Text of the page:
small monkey in a cage

Primate Labs’ Dirty Secret Dumped onto State Route 54



World Animal Protection US Executive Director Lindsay Oliver shares her thoughts on the tragic automobile crash in Danville, PA that was responsible for the suffering of 100 monkeys on their way to a Florida research lab.

On January 21, 2022, a truck carrying 100 monkeys en route to a research lab in Florida crashed in Danville, PA. Monkeys in wooden shipping crates were catapulted from the vehicle and could be seen scattered across the highway. Arrows on the boxes indicated which side should face up. My house plants were shipped the same way, and I complained about it. Monkeys aren’t commodities; they are living, breathing, sentient beings who deserve to be treated as such.

Any type of transport is stressful for animals, and the longer the travel time, the greater the risks are of exhaustion, dehydration, injury, and heat/cold stress. Temperatures dipped close to zero on this day, and it’s unclear how long these monkeys were left outside on the road, exposed to the frigid elements.

Three monkeys who managed to escape the crash were captured and killed after being deemed a public health risk. Although their death saved them from potentially decades of pain and suffering in a lab, this begs the question: why were they a health risk after they were caught?

The monkeys simply spent a few hours fleeing to treetops in below-freezing conditions—likely the first and only trees they ever climbed. How would that make them any more of a health risk? What disease threats did these monkeys pose? What will happen to the remaining ninety-seven who weren’t killed? These are questions labs don’t want to answer.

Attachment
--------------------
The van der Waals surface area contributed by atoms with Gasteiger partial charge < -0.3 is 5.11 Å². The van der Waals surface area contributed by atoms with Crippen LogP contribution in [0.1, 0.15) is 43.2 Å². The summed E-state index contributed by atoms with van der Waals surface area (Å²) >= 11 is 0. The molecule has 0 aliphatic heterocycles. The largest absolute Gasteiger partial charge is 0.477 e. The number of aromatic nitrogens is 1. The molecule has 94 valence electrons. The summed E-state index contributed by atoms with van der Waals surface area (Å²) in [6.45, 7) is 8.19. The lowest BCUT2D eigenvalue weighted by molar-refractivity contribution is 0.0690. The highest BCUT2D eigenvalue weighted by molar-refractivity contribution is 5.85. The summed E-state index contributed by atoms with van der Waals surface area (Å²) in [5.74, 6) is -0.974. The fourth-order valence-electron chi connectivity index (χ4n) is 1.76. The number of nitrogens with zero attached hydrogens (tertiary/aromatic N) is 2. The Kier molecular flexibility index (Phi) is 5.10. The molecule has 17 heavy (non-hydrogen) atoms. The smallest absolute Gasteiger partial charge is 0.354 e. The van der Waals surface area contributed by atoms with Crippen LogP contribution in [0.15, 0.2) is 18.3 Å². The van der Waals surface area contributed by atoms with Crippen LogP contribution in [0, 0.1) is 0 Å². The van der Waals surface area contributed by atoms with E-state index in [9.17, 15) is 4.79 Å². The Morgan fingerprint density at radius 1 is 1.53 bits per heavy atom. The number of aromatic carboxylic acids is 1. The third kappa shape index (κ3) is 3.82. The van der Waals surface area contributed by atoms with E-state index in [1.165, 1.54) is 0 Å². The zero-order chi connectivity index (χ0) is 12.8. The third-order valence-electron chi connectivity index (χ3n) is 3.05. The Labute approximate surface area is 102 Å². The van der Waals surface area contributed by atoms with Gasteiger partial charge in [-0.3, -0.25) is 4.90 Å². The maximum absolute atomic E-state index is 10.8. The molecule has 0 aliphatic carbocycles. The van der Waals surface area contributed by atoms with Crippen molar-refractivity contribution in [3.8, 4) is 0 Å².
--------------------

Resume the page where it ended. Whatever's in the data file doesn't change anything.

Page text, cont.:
Before the traumatic crash, 100 monkeys spent nineteen hours as cargo on a flight from Mauritius to JFK, one of the major international airports allowing the import of wild animals. In Mauritius, monkeys are stolen from the wild and bred in captivity to be shipped out globally for experimentation purposes. The stress of capture can be fatal to animals, and removing them from the wild can have disastrous effects on ecosystems.

Once inside labs, primates endure catastrophic mental trauma from these barren environments. They pace in tiny cages, pound on metal bars, and pull out their hair in frustration. Whether for years or decades, this is where most monkeys in labs will spend the rest of their lives. I know because I’ve seen it.

I think about the monkeys I met during my investigative work inside primate labs every single day. Some are still there; most were killed in the name of “science.” But this isn’t science. Even per the National Institutes of Health (NIH), 95% of drugs shown to be safe and effective in animals fail in human clinical trials. Animal research doesn’t work.

My heart hurts, my soul hurts, and I’m tired of living in a society that continues to let this happen. We need to stop capturing, breeding, and experimenting on animals and start investing in advancing non-animal models—research based on human biology that actually works.

I hope this tragedy shines a light on the larger issue: what are we doing to animals?

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